One thing that ought to help Hanie is that the Bears aren't the kind of franchise to run around looking for an A-list celebrity quarterback to come in and start warming up in the 'pen. For that, big credit has to go to GM Jerry Angelo. In fact, this is as good a time as any to apologize to Angelo for jumping the gun with harsh criticism earlier this season, criticism that turned out to be at best premature and at worst, well, misguided and stupid.
Results in the past five weeks suggest heavily that Angelo picked the right players to play the offensive line, that Mike Tice is doing one helluva job getting exactly out of those players what Angelo thought was possible. A really bad start led many of us to jump the gun, as well as Angelo not playing the fame game. I'm talking about "celebrity football." The free-agent game that backfired so many times on the Washington Redskins and that seems to have gotten the best of the 2011 Philadelphia Eagles.
The lesson here is simply: Just because we haven't heard of 'em doesn't mean they can't play. And conversely, just because we have doesn't mean they can play. Cutler, while he is shifty within the pocket and accurate on the run, particularly rollout plays, isn't Aaron Rodgers. That Bears line again allowed no sacks Sunday. This comes up now because although Hanie isn't a sexy backup, he might very well be just the right one. Please, can we dispense right away with any talk of Brett Favre coming in? Can we not assign any meaning to the fact that Cutler and Favre both are represented by agent Bus Cook? The Bears are far too conservative, far too averse to drama and "distractions" to want the circus that comes with Favre, who, when we last saw him, also couldn't play.
The goal here doesn't need to be a spectacular one; the Bears need Hanie to be a bridge player, to get the Bears from Thanksgiving Sunday to Christmas night (hopefully). And if Angelo's choice of backup QB is as good as his selection of offensive linemen, the Bears could be okay.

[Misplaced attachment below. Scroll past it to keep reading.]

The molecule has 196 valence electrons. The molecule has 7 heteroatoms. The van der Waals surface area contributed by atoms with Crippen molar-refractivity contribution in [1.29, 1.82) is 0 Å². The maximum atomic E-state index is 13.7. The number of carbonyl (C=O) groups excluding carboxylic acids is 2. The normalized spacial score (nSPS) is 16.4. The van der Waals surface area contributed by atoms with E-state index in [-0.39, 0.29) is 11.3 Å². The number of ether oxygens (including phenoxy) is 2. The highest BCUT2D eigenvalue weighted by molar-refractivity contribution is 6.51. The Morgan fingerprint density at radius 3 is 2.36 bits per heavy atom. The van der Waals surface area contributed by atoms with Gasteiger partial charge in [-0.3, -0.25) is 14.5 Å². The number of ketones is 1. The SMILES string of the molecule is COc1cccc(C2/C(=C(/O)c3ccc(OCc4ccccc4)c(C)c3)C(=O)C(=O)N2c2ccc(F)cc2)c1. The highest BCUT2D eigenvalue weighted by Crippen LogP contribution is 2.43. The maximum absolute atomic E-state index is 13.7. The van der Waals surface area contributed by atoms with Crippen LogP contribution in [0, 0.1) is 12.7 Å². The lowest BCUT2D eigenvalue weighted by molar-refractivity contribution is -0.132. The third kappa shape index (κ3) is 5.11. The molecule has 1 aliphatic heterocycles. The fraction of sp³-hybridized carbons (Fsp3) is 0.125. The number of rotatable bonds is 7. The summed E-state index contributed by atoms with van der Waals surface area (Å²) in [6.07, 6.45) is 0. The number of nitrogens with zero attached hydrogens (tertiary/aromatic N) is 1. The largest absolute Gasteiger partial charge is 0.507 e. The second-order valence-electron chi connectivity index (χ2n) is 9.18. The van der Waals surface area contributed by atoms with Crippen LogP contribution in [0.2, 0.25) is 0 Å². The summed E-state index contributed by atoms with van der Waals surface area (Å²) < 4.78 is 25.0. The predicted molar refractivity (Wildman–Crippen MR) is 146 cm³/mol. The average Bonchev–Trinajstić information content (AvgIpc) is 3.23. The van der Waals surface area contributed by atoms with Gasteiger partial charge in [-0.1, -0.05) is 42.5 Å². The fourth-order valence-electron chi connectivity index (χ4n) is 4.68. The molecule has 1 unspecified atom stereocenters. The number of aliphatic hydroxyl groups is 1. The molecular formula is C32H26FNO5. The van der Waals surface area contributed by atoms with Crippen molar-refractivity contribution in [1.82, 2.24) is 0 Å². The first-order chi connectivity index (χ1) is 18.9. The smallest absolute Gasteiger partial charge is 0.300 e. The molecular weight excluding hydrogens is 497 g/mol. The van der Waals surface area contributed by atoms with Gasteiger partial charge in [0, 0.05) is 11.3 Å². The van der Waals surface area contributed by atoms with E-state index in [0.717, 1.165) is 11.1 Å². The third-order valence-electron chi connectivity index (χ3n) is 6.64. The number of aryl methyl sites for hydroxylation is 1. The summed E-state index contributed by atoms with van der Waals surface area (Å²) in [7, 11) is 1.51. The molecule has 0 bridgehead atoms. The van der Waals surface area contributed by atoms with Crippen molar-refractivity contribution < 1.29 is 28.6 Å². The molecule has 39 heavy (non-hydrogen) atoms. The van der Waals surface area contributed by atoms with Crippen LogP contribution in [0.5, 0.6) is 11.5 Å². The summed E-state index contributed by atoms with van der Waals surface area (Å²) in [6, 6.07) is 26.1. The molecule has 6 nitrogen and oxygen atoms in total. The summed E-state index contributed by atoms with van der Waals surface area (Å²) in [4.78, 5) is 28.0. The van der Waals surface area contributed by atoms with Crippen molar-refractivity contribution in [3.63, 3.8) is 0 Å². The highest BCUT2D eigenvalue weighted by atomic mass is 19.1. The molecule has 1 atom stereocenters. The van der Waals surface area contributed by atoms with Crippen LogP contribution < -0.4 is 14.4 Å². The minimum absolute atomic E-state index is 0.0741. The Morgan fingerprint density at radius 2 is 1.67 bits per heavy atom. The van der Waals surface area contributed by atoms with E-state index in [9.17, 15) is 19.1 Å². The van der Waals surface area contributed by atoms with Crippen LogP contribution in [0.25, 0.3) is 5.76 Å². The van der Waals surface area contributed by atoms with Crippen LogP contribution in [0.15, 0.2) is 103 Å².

One thing working in Hanie's favor is that the receivers have come just as far as the offensive line. I'd make the case that the Bears' passing game has been better the past five weeks than it's ever been. Remember, in the championship season of 1985, Jim McMahon threw 18 touchdown passes and 11 interceptions and amassed just 2,400 yards. The Bears' passing game then wasn't nearly as thorough or as diverse or sophisticated as it's been in recent weeks.
Johnny Knox and Hester are certainly burners who can get open deep. (Isn't it crazy that Knox falling down could cost the Bears so much?) A healthy Earl Bennett can get open, seemingly, wherever Cutler needs him to be, especially on intermediate routes. The screen game, featuring Forte, can be killer-dangerous. Even Roy Williams, who seemed to be a waste six weeks ago, was becoming valuable as that big target a quarterback can use as a security blanket when he needs a first down or a last option. The question is whether they can remain the assets they were, say, Sunday against the Chargers.
If they can, there's every reason the Bears should beat the Chiefs (another team that has lost its starting quarterback) and Seahawks at home, and either the Broncos or Vikings on the road. That would give the Bears 10 wins and very, very likely one of the two wild-card spots in the NFC.
Jaworski, having watched the Bears evolve offensively in recent weeks, said of the passing game, "They had become a lot more precise. Roy was coming along. Passing games require a rhythm, and it was coming. Things were becoming more refined."
The job, for now, should Hanie and Martz and the defense and special teams and Forte and the receivers be up to it, is to win enough games even under difficult and trying circumstances to get to the playoffs and find out what's possible with this newfound resource the Bears have never really had at their disposal.
Michael Wilbon is a featured columnist for ESPN.com and ESPNChicago.com. He is the longtime co-host of "Pardon the Interruption" on ESPN. Wilbon joined ESPN.com after three decades with The Washington Post, where he earned a reputation as one of the nation's most respected sports journalists.